Physical Education: Encouraging Parent Involvement

For most parents, chances are that the mention of “PE” calls to mind visions of supervised dodgeball in a dank elementary school gym once or twice a week. Of course, the value and benefit of physical education has been championed in recent years, and public perception has begun to swing in a positive direction, and just at the right time. Truth be told, in today’s culture of sedentary lifestyles and technological cocoons, the physical education classroom may be the only place where many children get any exercise at all.

Holistic approaches to education have driven the idea of educating the whole child, including the body. “A sound mind in a healthy body”, runs the famous quote. According to this idea, physical education should be treated as an academic discipline and given weight equal to any other subject (Siedentop, 2009). According to a survey done just after the turn of the century by the National Association of Sports & Physical Education, an overwhelming majority of parents (95%) believe that physical education is a necessary and valuable part of school curriculum.

Although the field of physical education has evolved rapidly, parental involvement has not kept pace. It is time for physical educators to win parents over and find ways for them to be involved in their children’s physical education. Whether you are a parent or a physical educator, we hope that you find some of the tips below to be helpful.

  • Introduce PE “home fun.” If PE is an academic discipline, then it stands to reason that students should be given “homework” of a sort. This will reinforce that PE is not just something that takes place at school, and will have the added benefit of (ideally) involving their parents, since PE will enter the home environment.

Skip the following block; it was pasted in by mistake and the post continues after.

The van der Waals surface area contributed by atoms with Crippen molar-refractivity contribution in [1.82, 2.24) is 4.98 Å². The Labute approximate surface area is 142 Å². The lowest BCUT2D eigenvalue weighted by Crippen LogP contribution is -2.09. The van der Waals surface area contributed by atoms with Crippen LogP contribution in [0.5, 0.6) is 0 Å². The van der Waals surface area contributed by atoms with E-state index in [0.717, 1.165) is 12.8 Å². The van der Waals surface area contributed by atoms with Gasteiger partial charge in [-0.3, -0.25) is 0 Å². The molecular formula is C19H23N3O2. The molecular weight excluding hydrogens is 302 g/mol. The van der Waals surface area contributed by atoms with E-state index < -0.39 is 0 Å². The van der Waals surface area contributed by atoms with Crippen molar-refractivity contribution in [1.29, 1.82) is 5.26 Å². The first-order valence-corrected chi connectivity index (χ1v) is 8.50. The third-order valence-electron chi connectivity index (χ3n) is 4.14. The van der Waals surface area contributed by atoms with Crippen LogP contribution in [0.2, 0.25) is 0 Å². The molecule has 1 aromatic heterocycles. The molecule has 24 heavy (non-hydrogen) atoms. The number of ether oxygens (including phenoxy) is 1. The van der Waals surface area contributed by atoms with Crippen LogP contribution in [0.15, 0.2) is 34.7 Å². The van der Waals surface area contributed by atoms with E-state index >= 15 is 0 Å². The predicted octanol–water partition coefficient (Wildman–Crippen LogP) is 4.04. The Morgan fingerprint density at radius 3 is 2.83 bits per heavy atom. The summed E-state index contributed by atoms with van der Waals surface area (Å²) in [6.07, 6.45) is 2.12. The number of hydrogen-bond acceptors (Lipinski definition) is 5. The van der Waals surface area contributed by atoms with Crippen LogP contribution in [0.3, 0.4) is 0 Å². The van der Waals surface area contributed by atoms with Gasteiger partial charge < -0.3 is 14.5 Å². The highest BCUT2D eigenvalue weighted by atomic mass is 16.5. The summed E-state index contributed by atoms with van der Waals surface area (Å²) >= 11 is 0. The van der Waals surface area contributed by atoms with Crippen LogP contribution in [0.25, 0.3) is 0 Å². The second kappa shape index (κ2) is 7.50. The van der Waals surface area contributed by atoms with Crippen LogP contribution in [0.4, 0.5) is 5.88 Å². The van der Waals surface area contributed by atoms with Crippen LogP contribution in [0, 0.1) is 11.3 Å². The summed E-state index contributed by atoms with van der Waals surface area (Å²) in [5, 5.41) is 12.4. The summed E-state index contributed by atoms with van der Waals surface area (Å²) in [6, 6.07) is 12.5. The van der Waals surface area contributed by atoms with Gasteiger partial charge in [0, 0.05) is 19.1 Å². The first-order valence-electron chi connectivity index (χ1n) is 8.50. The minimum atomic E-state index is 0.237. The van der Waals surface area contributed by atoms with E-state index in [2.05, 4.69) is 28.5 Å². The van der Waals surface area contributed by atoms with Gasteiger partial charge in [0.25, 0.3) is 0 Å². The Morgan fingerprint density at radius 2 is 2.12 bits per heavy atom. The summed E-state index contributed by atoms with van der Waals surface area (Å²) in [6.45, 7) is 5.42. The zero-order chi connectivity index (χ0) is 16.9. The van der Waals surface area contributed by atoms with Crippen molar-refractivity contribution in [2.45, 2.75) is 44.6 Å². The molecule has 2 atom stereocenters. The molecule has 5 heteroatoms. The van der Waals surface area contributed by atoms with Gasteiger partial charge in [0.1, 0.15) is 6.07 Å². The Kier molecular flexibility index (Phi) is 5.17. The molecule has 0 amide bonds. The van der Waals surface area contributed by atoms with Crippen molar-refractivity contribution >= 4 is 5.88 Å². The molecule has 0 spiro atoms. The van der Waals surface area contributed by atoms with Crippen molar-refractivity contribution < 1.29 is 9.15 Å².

• Host PE activities that children and parents can participate in together. Athletic achievements get lots of recognition from parents, but simple daily physical activity goes unnoticed and unremarked. Since work-a-day adults often cannot be present during the school day, try hosting a 5K walk for parent-child teams, or inviting parents to Field Day.
  • Join your school’s PTA group. John Baker, former IAHPERD President and PE Teacher of the Year, notes that engaging with parents through the PTA gives him a platform for ongoing with conversation with parents. In addition, by advocating to the PTA, you recruit agents for change; school administrators are likely to listen to parent representatives, and if you can get them on board with your mission, you can encourage physical education policy changes.
  • Build awareness of the importance of eating choices. Nutrition education is woefully underemphasized in most schools and in homes across the nation. In the NASPE study referenced above, while most parents stated that they actively encourage physical activity, only 50% of parents indicated that they restrict their children’s intake of unhealthy snacks and drinks. Perhaps you can collaborate with health professionals from your school or community to broach the topic and brainstorm solutions, for both school and home.

Further Reading

Siedentop, D. (2009). The heritage of physical education, sport, and fitness in the United States. Introduction to physical education, fitness, and sport (7th ed.). Columbus: Ohio State University.

Melanie. (2012). PE advocacy – get parents involved! Retrieved from pe4lifeblog.blogspot.com/2012/02/pe-advocacy-get-parents-involved.html

National Association for Sport & Physical Education. (2003). Parents’ views of children’s health and fitness: A summary of results. www.aahperd.org/naspe

National Association for Sport & Physical Education. (2011). Physical education is critical to educating the whole child. www.aahperd.org/naspe

Rink, J., Hall, T., & Williams, L. (2010). Schoolwide physical activity: A comprehensive guide to designing and conducting programs. Champaign, IL: Human Kinetics.

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